Starbucks is tripling it’s already large reach to 40,000 outlets world-wide – intending to expand into China, India Egypt, Brazil and Russia [and for those of you who think they’ve given SA a skip, simply refer to Seattle Coffee and you’re looking at Starbucks!]. Already the world’s biggest coffee shop chain, Starbucks has become synonymous with the ‘trendy, greenie’ because they support Free Trade coffee and run PR campaigns that include issues such as ‘going green in Africa’ [Fin24] - a promotion of environmentally sensitive coffee cultivation in Kenya and Tanzania.

They’ve even teamed up with the African Wildlife Foundation (AWF) in a programme called ‘coffee for conservation’ because they’ve been criticised for ‘hurting’ farmers. Clever, no? It becomes difficult then to criticise, when they’re so cleverly disguised. But the fact remains that this is yet one more example of ‘big business’ - one which is witnessing an aggressive move to oust the small, local coffee shop in favour of the chain. So, again the debate about the ethics of such an aggressive expansion on the part of Starbucks, pursuing profit at any price and eventually wielding significant economic and thus political power – a green proposition? I think not. [Fin24]

( categories: )

greening it up - thurs 05

Submitted by sproutingforth on Thu, 2006-10-05 09:57

news around the world today:

many councils 'bug' rubbish bins I like this story, it really appeals to my sense of order, and the Europeans are so good at finding the time to come up with ingenious ideas like 'pay as you throw'. It's an attempt at increasing people's awareness about recycling with a really intricate system of microchips (I kid you not!)fitted to rubbish bins. The bins are weighed and these chips can identify who threw how much and residents are charged accordingly. Britain is the EU's 3rd-worst recycling country and the government has excelled itself in a bid to push its recycling/composting figure up from only 18%. [BBC]

( categories: )

greening it up - wed 04

Submitted by sproutingforth on Wed, 2006-10-04 09:24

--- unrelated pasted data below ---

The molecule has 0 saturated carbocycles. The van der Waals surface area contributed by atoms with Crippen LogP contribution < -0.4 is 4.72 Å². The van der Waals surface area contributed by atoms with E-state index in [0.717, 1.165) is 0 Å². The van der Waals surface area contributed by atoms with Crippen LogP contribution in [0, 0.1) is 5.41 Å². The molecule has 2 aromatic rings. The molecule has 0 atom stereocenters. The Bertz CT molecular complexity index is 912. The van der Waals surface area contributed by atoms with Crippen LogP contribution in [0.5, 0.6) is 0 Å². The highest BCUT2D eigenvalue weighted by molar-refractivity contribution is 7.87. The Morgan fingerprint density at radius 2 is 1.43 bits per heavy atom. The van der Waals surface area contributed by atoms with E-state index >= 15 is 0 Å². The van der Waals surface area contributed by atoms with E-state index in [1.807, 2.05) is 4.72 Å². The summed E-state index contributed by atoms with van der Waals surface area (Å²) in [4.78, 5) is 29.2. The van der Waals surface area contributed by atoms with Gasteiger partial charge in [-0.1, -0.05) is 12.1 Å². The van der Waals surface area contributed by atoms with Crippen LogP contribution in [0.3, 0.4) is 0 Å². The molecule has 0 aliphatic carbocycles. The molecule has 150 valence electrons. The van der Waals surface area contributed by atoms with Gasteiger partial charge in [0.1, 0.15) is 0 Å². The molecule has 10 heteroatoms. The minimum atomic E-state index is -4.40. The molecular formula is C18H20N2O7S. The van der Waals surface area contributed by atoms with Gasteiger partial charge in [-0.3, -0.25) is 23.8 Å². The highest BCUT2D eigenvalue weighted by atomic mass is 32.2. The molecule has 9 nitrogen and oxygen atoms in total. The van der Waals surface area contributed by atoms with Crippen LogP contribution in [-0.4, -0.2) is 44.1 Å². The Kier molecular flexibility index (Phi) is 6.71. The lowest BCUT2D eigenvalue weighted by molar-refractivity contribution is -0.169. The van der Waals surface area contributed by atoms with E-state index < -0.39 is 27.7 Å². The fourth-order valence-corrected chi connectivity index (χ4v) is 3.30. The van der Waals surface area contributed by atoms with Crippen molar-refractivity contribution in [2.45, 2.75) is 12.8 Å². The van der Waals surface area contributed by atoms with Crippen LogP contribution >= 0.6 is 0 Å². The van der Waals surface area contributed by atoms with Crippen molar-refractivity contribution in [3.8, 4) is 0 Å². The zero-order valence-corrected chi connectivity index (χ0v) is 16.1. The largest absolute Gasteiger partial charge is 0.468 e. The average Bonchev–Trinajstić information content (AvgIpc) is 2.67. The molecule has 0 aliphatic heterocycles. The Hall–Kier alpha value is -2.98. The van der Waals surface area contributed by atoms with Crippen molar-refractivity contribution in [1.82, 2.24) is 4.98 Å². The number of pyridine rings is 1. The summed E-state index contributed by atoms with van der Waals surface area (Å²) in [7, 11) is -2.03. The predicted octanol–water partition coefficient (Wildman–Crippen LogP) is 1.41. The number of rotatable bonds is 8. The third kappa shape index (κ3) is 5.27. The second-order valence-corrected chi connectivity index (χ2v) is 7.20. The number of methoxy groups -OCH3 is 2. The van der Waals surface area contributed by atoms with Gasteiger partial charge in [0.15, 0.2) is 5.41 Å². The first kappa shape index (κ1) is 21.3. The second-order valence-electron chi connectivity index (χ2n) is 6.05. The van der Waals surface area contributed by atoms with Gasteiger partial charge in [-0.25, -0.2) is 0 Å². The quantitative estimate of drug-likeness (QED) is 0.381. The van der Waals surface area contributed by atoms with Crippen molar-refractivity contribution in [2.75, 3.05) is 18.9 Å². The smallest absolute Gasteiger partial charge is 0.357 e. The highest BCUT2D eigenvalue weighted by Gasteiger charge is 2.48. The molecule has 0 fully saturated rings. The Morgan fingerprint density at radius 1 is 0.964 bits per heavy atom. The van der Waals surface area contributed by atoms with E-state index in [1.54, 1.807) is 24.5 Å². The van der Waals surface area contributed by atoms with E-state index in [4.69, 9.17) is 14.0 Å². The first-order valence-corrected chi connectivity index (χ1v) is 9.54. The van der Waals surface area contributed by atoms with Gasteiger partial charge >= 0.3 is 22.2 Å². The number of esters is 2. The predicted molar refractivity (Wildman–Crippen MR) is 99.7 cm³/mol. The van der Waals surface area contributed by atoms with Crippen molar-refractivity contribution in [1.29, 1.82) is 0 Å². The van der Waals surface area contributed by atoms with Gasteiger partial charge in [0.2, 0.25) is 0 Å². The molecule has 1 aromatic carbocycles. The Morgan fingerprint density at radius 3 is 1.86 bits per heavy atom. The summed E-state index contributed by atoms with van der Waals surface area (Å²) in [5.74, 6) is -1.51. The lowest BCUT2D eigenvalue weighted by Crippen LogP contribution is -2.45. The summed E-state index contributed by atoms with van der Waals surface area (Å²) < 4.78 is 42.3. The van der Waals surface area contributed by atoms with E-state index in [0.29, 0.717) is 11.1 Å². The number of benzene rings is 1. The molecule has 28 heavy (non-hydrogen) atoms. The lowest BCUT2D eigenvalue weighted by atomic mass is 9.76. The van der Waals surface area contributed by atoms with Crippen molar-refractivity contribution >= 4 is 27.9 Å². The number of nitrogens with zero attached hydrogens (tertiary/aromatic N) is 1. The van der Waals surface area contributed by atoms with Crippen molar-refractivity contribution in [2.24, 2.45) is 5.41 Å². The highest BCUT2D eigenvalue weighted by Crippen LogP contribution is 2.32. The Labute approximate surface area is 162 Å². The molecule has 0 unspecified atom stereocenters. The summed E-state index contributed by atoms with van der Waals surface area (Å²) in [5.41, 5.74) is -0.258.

News around the world today:

A BBC headline this morning calls for action on climate change by a UK government scientist, also a former World Bank chief economist (?), who has been quoted as saying that pursuing alternative energy makes "economic and environmental sense.” – the cynic in me can’t help asking whether this has anything to do with the UK’s need to take centre stage after the now prominent film by Al Gore – “An inconvenient truth” has made climate change a mainstream concern? Unfortunately, with the USA’s continued stance of rejecting the Kyoto targets, emerging economies, such as China are siting the Kyoto limits as ‘unfair’.[BBC]

( categories: )

the urge to use public transport

Submitted by turbosprout on Mon, 2006-10-02 15:57

Gauteng's transport minister Ignatius Jacobs is encouraging commuters to make use of public transport, admitting that although underdeveloped it's also underused.

As a green-minded individual I would be the first to make use of public transport, but...

(and here follows a list of buts when it comes to using public transport in SA) would have to be:
- safe (ever been the only one on the carriage and Mr Threatening gets in?)
- convenient / practical (although a man of principal, I'm not going to cycle / walk / crawl for 5km to get to a station or bus stop)
- reliable (arriving at work 30 min late, three days in a go is not conducive to good employee-boss relations!)

( categories: )

burgeoning eco-friendly wine industry

Submitted by sproutingforth on Mon, 2006-10-02 10:27

An article released this morning states that about 95% of South Africa's wine farmers have voluntarily subscribed to domestic integrated wine production guidelines to green the sector, according to WOSA (Wines of South Africa). It seems that SA has finally felt the demand on their export wines to produce 'environmental and ethically chic' labels.

Interestingly, when we began putting together our directory, over a year ago now, the wine farms we contacted about the possibility of converting to organic were rather negative about the process (bar those who had already converted). Some emphatically told us that the process was just too expensive to consider.

Syndicate content